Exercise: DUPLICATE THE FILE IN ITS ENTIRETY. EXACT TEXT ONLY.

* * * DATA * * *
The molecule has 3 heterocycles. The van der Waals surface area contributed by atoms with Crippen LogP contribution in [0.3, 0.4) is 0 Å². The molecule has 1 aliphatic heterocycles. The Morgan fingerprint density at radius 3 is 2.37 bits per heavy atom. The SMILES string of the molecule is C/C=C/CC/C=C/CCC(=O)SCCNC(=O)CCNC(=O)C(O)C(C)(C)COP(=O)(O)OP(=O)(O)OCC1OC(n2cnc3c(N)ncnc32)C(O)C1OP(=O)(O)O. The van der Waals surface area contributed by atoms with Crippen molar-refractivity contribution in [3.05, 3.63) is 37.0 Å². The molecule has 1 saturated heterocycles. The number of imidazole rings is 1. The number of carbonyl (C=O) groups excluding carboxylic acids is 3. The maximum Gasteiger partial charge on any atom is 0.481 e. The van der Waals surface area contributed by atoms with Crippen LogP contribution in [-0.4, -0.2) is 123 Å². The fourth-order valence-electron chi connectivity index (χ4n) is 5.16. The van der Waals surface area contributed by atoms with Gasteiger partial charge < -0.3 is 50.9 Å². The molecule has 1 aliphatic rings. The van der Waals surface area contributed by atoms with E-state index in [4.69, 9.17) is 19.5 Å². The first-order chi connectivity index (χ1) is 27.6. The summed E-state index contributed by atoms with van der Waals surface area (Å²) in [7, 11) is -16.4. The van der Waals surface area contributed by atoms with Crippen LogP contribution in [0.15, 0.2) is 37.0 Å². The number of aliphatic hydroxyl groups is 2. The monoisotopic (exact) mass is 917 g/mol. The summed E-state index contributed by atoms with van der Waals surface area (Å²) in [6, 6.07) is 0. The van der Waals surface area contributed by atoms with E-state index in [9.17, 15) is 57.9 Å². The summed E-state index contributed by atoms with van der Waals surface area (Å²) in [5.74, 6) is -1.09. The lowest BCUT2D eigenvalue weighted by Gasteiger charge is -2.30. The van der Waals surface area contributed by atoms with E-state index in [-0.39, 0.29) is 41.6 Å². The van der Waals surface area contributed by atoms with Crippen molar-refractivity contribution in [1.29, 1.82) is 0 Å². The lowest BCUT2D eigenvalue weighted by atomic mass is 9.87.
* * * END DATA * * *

The molecule has 3 heterocycles. The van der Waals surface area contributed by atoms with Crippen LogP contribution in [0.3, 0.4) is 0 Å². The molecule has 1 aliphatic heterocycles. The Morgan fingerprint density at radius 3 is 2.37 bits per heavy atom. The SMILES string of the molecule is C/C=C/CC/C=C/CCC(=O)SCCNC(=O)CCNC(=O)C(O)C(C)(C)COP(=O)(O)OP(=O)(O)OCC1OC(n2cnc3c(N)ncnc32)C(O)C1OP(=O)(O)O. The van der Waals surface area contributed by atoms with Crippen molar-refractivity contribution in [3.05, 3.63) is 37.0 Å². The molecule has 1 saturated heterocycles. The number of imidazole rings is 1. The number of carbonyl (C=O) groups excluding carboxylic acids is 3. The maximum Gasteiger partial charge on any atom is 0.481 e. The van der Waals surface area contributed by atoms with Crippen LogP contribution in [-0.4, -0.2) is 123 Å². The fourth-order valence-electron chi connectivity index (χ4n) is 5.16. The van der Waals surface area contributed by atoms with Gasteiger partial charge < -0.3 is 50.9 Å². The molecule has 1 aliphatic rings. The van der Waals surface area contributed by atoms with E-state index in [4.69, 9.17) is 19.5 Å². The first-order chi connectivity index (χ1) is 27.6. The summed E-state index contributed by atoms with van der Waals surface area (Å²) in [7, 11) is -16.4. The van der Waals surface area contributed by atoms with Crippen LogP contribution in [0.15, 0.2) is 37.0 Å². The number of aliphatic hydroxyl groups is 2. The monoisotopic (exact) mass is 917 g/mol. The summed E-state index contributed by atoms with van der Waals surface area (Å²) in [6, 6.07) is 0. The van der Waals surface area contributed by atoms with E-state index in [9.17, 15) is 57.9 Å². The summed E-state index contributed by atoms with van der Waals surface area (Å²) in [5.74, 6) is -1.09. The lowest BCUT2D eigenvalue weighted by Gasteiger charge is -2.30. The van der Waals surface area contributed by atoms with E-state index in [-0.39, 0.29) is 41.6 Å². The van der Waals surface area contributed by atoms with Crippen molar-refractivity contribution in [1.29, 1.82) is 0 Å². The lowest BCUT2D eigenvalue weighted by atomic mass is 9.87.